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No more forced labor products for the EU

The EU Parliament wants to ban products made from forced labor. This could also affect imports from the Chinese province of Xinjiang. Critics say: Without reversal of the burden of proof, the law would be ineffective.

The ban on products made from forced labor has cleared an important hurdle in the EU. The European Parliament voted that the products should be confiscated at the borders and banned from the market. The EU states still have to approve the project. But that is considered a formality.

The EU is also targeting alleged human rights violations in China: The ban is intended, among other things, to affect imports from the Chinese province of Xinjiang, where Western states suspect the exploitation of the Muslim Uighur minority.

How the ban should work

Specifically, the cases should be uncovered by authorities opening investigations if they suspect forced labor in the supply chain of a product. In the event of suspected forced labor within the EU, the authorities of the member states are responsible; outside the EU, the Commission in Brussels is responsible.

If the suspicion is confirmed, the border police should confiscate goods and they should no longer be available for purchase on the European market. Stricter rules should apply to regions and economic sectors in which state-organized forced labor is suspected.

Fines for companies from 2027

The products in question must then be given away, recycled or destroyed. Companies that do not comply with the regulations face fines. Member states must apply the regulation in retail and online trade from 2027.

New database for evidence of forced labor

According to experts, it is particularly difficult to investigate local working conditions and find evidence in cases of state-organized forced labor. The authorities should therefore be able to rely on more general scientific findings.

The EU Commission should now set up a detailed database for this purpose. In the future, states should investigate information provided by international organizations, authorities in partner countries or whistleblowers.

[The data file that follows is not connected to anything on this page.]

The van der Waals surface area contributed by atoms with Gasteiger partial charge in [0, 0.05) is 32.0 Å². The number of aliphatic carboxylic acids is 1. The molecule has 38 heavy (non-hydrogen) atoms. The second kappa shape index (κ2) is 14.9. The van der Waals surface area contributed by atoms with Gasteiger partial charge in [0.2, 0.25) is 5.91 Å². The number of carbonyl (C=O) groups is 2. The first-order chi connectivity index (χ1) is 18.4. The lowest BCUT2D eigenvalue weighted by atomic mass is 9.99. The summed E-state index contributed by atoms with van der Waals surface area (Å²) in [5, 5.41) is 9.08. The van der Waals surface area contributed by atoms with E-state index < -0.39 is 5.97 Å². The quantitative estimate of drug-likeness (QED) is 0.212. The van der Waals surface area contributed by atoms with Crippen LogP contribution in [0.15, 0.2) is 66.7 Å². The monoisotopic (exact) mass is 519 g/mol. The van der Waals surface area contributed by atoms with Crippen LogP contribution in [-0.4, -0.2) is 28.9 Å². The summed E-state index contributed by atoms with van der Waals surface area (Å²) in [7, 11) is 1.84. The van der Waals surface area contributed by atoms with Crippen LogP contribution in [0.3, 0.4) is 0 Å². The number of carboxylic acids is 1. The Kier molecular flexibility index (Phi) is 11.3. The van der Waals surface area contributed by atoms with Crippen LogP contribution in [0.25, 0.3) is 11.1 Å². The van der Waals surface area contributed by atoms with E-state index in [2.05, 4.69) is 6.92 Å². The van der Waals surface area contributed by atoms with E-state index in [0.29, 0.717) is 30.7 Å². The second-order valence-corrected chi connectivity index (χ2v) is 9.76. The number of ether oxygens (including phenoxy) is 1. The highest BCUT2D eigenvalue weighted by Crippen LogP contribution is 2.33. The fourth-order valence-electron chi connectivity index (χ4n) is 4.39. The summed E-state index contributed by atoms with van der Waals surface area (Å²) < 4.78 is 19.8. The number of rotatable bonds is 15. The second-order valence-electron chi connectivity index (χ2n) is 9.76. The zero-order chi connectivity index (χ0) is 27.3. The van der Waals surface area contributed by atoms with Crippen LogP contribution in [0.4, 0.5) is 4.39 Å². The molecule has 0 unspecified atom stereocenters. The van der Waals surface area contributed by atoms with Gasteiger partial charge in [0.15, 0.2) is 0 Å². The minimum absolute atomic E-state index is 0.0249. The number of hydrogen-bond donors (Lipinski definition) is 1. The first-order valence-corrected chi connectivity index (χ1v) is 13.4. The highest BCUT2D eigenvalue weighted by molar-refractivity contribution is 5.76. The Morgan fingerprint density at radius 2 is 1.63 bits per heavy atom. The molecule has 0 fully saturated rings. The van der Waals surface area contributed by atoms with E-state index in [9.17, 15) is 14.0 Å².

Estimate: A quarter of forced labor is done by children

This could include the Chinese province of Xinjiang. Experts such as China expert Adrian Zenz assume that more than a million Muslim Uyghurs in the region are forced to work and strictly monitored under the pretext of so-called “poverty alleviation” measures.

In a report, the UN Human Rights Council speaks of significant human rights violations and credible allegations of torture and confirms allegations of forced labor of Uyghurs in China. Experts also suspect state-organized forced labor in the cotton harvest in Turkmenistan and in agriculture in Uzbekistan.

In 2021, the EU estimates that 27.6 million people worldwide were affected by forced labor, the majority in Asia and the Pacific. Children therefore make up a quarter.

“Good news for human rights”

With the law, “the European Union is using its market power to combat forced labor worldwide,” said the chairwoman of the Internal Market Committee in Parliament, Anna Cavazzini, welcoming the law. It is “good news for human rights worldwide”, but also for European companies that are currently suffering from dumping imports from regions with forced labor.

The EU parliamentarian Helmut Scholz (Left) said that the decision creates certainty for consumers. “In the future, no one will have to ask themselves whether their morning coffee was produced using forced labor, because such products will then no longer be allowed to enter the internal market,” said he.

“Without them Reversal of the burden of proof the law is ineffective”

During the negotiations, Social Democrats, Greens, Leftists and parts of the Liberals in the European Parliament demanded that the burden of proof be reversed in cases of suspicion of state-organized forced labor.

Companies would have had to prove that there was no forced labor in their supply chains. “Without the reversal of the burden of proof, the law is ineffective,” China expert Zenz also warned. However, there was no majority in favor of this among the member states.

Ban comes “at the wrong time”

The chairman of the Union MPs in the European Parliament, Daniel Caspary (CDU), criticized the law for other reasons. The responsibility should not be shifted exclusively to companies, which are already heavily burdened by high raw material and energy prices as well as bureaucratic requirements. The ban on products made from forced labor “fundamentally comes at the wrong time.”

The German chemical company BASF and the car manufacturer Volkswagen came under pressure in February because they worked with companies in Xinjiang and allegedly used Uyghur forced labor there.

In the USA, companies have a burden of proof

BASF then announced its withdrawal from the region. VW, however, referred to an internal review that found no evidence of human rights violations in its activities in Xinjiang.

A law to prevent Uyghur forced labor has been in force in the USA since 2021. Since then, manufacturers have had to prove that no Uighur forced laborers were used in their production chains. Supporters of the EU law therefore warned that without appropriate European regulation, products from Xinjiang would increasingly be imported into the EU.

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